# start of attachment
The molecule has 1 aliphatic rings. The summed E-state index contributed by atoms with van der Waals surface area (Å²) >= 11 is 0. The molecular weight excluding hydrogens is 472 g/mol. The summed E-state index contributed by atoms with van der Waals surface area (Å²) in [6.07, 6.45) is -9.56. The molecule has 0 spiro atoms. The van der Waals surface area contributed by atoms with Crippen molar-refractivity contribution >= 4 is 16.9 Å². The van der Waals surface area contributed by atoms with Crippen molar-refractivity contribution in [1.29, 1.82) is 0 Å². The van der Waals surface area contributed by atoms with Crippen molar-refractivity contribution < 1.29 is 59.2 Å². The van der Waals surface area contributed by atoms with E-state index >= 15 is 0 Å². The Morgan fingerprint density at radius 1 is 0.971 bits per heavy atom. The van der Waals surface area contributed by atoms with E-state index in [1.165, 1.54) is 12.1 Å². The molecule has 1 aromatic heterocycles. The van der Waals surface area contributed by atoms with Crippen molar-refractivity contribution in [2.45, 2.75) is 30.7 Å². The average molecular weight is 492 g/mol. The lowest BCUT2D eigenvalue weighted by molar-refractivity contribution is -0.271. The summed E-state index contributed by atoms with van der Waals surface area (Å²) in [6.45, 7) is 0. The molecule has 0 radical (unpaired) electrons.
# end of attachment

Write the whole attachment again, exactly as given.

The molecule has 1 aliphatic rings. The summed E-state index contributed by atoms with van der Waals surface area (Å²) >= 11 is 0. The molecular weight excluding hydrogens is 472 g/mol. The summed E-state index contributed by atoms with van der Waals surface area (Å²) in [6.07, 6.45) is -9.56. The molecule has 0 spiro atoms. The van der Waals surface area contributed by atoms with Crippen molar-refractivity contribution >= 4 is 16.9 Å². The van der Waals surface area contributed by atoms with Crippen molar-refractivity contribution in [1.29, 1.82) is 0 Å². The van der Waals surface area contributed by atoms with Crippen molar-refractivity contribution < 1.29 is 59.2 Å². The van der Waals surface area contributed by atoms with E-state index >= 15 is 0 Å². The Morgan fingerprint density at radius 1 is 0.971 bits per heavy atom. The van der Waals surface area contributed by atoms with E-state index in [1.165, 1.54) is 12.1 Å². The molecule has 1 aromatic heterocycles. The van der Waals surface area contributed by atoms with Crippen molar-refractivity contribution in [2.45, 2.75) is 30.7 Å². The average molecular weight is 492 g/mol. The lowest BCUT2D eigenvalue weighted by molar-refractivity contribution is -0.271. The summed E-state index contributed by atoms with van der Waals surface area (Å²) in [6.45, 7) is 0. The molecule has 0 radical (unpaired) electrons.